Creative Parenting by Penguins
CAPE ROYDS, ROSS ISLAND, ANTARCTICA– The penguins at Cape Royds have been challenged in recent years by widely varying extremes of conditions, mostly having to do with how far they have to walk between colony and ocean. That’s a very big deal for them. With the arrival of the big icebergs to this corner of the Ross Sea in 2001, the Royds penguins have experienced 5 years out of 8 in which their walk has been daunting. During egg laying in those five years they had a walk of 70 km. This was after migrating from their wintering area about 1000 km away.
One result was that the coordination and synchrony of birds with their former maters was thrown out of whack, one bird often arriving much later than the other. It’s not that this sort of condition is new to Adélie penguins, as they are pack ice creatures by choice. In a way, they are ‘used’ to it, sort of (the vagaries of pack ice that is).
When a male penguin arrives and his former mate is late (or doesn’t arrive at all), usually he has some difficulty in finding a new partner. In many cases, he goes the entire spring and summer trying to attract a new one and establish a pair bond. In the case of females, she’ll begin to look for an unattached male after waiting a few days, mateless. The mortality of females is higher, and so there is a surplus of males; easier pickings for females. In the vast majority of pairs, unless they are lost, the laying of eggs and tending of chicks occurs without fanfare: the members of the pair alternate duties equally to raise their chicks.
Well, as a bit of a related aside, in my interview with Werner Herzog for his film “Encounters at the End of the World” a year or two ago (yes, you should see the movie, came out earlier this year), he tried to get me to talk about deviant or maladaptive behavior in penguins. I really didn’t know why he persisted in asking me these questions (later I found out it had to do with a penguin that wandered into their camp at the base of the McMurdo Dry Valleys, sort of lost) and I deflected his questioning pretty well (?).
He wanted me to talk about gay penguins…heck, why not, I’m sure there are some of those. There’s that lovely story about the penguins in the Bronx Zoo, Tango Makes Three, banned by some immoral (or at least unauthorized) persons who were put off by what they viewed to be deviant behavior. And then he asked questions about other sorts of things, like prostitution. The latter happens when a devious female (not deviant) gains access to a male’s nest, by being totally submissive, and then makes off with one of his rocks. A researcher published a short note about this several years ago, and of course this made the front page of the London Times. Right, sells newspapers!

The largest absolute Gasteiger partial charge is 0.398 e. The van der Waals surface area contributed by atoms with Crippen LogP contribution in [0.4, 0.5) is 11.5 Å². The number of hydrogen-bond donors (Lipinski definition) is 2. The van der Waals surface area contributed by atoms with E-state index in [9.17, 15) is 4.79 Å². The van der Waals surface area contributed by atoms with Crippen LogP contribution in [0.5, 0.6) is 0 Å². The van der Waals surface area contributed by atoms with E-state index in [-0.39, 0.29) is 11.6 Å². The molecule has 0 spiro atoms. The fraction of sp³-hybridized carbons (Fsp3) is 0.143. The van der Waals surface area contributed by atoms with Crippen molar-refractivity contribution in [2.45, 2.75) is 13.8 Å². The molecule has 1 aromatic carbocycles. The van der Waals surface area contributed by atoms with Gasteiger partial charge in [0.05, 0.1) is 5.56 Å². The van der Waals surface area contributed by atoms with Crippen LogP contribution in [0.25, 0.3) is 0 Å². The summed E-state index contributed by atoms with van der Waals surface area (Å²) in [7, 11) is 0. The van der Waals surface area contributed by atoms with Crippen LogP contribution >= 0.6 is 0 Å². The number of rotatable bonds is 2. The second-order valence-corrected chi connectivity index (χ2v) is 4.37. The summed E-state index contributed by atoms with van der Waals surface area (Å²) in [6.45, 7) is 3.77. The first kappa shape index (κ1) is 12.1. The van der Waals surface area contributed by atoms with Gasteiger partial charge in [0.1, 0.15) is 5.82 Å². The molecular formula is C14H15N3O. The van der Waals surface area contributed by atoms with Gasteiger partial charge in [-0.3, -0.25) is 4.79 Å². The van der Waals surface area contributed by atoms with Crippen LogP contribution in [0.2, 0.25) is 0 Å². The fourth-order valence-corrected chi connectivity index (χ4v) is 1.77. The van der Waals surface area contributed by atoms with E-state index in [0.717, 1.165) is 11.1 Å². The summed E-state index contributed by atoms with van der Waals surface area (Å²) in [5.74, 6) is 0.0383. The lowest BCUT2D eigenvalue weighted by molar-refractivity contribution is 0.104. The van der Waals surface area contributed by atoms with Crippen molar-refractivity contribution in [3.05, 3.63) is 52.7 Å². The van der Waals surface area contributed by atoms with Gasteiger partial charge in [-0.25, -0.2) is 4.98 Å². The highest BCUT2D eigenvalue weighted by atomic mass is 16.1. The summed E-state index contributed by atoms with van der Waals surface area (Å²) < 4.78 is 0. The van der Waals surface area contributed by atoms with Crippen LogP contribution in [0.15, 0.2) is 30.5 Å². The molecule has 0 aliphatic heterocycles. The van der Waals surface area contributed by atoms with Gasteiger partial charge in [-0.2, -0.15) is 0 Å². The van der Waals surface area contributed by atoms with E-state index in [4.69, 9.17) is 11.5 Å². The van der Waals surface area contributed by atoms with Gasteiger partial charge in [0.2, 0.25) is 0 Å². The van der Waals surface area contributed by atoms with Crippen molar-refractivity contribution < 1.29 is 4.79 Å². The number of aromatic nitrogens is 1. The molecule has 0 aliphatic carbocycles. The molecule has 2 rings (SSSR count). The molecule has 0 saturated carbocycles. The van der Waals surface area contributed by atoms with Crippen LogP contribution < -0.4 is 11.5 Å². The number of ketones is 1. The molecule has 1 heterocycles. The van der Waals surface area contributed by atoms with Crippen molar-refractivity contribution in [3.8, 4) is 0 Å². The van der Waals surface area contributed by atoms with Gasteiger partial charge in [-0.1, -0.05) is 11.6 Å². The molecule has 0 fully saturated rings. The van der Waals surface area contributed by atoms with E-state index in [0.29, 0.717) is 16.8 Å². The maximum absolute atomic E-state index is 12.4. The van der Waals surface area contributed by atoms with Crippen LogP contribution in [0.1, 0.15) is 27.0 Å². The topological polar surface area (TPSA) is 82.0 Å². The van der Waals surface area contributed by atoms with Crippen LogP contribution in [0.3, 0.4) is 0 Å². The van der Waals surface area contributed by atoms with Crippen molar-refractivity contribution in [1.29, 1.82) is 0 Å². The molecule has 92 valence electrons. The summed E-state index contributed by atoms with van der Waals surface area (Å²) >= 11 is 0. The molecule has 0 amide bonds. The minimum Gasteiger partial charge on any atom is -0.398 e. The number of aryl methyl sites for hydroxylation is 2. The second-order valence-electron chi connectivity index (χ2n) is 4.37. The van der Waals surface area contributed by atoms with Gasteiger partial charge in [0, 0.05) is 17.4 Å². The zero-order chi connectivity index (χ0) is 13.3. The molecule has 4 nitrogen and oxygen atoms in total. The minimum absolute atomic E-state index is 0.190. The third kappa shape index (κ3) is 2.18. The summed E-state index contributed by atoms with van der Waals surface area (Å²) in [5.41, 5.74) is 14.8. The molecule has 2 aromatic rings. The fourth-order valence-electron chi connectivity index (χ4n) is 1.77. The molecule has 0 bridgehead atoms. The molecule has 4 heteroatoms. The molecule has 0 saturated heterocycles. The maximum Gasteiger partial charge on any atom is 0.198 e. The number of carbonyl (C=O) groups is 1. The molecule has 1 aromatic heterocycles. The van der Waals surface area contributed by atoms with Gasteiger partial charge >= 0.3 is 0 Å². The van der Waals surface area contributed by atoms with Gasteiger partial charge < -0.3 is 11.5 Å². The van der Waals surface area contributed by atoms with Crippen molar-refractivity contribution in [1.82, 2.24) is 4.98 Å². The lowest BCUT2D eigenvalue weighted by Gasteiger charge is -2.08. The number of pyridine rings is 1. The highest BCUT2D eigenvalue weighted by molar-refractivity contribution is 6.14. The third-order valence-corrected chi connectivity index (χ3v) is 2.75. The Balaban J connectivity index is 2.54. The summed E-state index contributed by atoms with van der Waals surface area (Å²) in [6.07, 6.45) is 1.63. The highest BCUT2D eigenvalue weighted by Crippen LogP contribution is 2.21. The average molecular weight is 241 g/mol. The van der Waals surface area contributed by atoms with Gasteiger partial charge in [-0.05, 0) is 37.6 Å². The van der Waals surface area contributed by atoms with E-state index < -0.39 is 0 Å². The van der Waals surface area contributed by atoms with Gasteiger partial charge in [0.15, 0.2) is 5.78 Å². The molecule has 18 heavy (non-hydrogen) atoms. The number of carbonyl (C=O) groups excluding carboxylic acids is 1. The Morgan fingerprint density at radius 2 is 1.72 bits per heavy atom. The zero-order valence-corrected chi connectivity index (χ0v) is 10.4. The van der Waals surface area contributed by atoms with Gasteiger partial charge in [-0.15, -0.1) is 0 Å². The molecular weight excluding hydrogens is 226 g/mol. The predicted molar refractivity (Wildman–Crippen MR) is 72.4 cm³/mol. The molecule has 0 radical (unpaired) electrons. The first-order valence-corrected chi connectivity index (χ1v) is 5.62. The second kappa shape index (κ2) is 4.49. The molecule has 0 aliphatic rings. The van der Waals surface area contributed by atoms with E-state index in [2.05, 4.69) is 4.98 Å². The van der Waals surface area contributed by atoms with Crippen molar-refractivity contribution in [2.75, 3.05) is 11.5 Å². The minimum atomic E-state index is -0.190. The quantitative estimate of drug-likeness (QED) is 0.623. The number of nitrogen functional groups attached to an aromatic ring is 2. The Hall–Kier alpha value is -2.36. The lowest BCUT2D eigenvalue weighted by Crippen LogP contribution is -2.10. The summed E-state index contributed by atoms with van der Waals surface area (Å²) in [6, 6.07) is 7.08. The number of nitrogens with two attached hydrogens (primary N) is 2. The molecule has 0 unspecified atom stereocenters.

In any case, check out the following histories. The first was last season, when owing to lots of wind, the pack ice was very extensive during the winter and many penguins had a super long trek to make in the spring. Many arrived later than they should. What to do if you’re a female and your mate is nowhere to be found upon arriving at Cape Royds? Well, one female attracted a young, mateless male (Band # 04163) to her nest. They paired, and she laid eggs and then departed, as females are supposed to do. Well, a few days later the female’s mate of the previous year apparently returned, kicked #04163 off the nest, and of course the eggs, in the process. #04163 moped around for a week. The female came back and, of course, associated with her old mate. #04163 moped some more and then left. This past season, he showed up again and attracted a female (the one of the previous season?), who laid eggs, and on they went for quite a while (eventually skuas stole the eggs). Hmmm.
This season, without much wind during winter, the large-scale pack ice was not extensive and so wintering areas were closer than usual. Many birds arrived a week earlier than in the past since they had a much shorter distance to travel. In one case, female #02985 arrived much later than her mate, paired with another male, and quickly laid eggs. That mate, having been around a while, then left first but returned in 7 days, just in time. Off she went, but then this male’s former partner arrived and began tending the nest and eggs. Eventually, #02985 came back, very late owing to that 70 km walk, and found herself without a nest. The two formerly paired birds currently are raising two, somewhat adopted young. #02985 is pacing around, dejected.
A similar scenario happened, this time with another female banded penguin, #03809. She paired, apparently with a new partner, laid eggs and off she went. Same sort of thing happened. She eventually came back, again after a longer than usual trip, to find a stranger on the nest. Well, she somehow managed to sit on the eggs for two days, but then other bird came back and displaced her. So, she’s looking on from a spot above the nest in question.
So, there you have this deviant behavior in penguins. Of course, the really ‘deviant’ behavior (but which I’m sure would not pass as immoral to many people) are the males who come back late to find their ‘homes’ occupied, and then blast the occupants off the property, eggs and/or chicks to boot. You know, protecting one’s home is allowed and is the ‘first’ rule (according to certain national leaders of ours). Then they strut around, collecting rocks to make their castle, friendless and at least for awhile, mateless.
So, you see, penguins are just like people.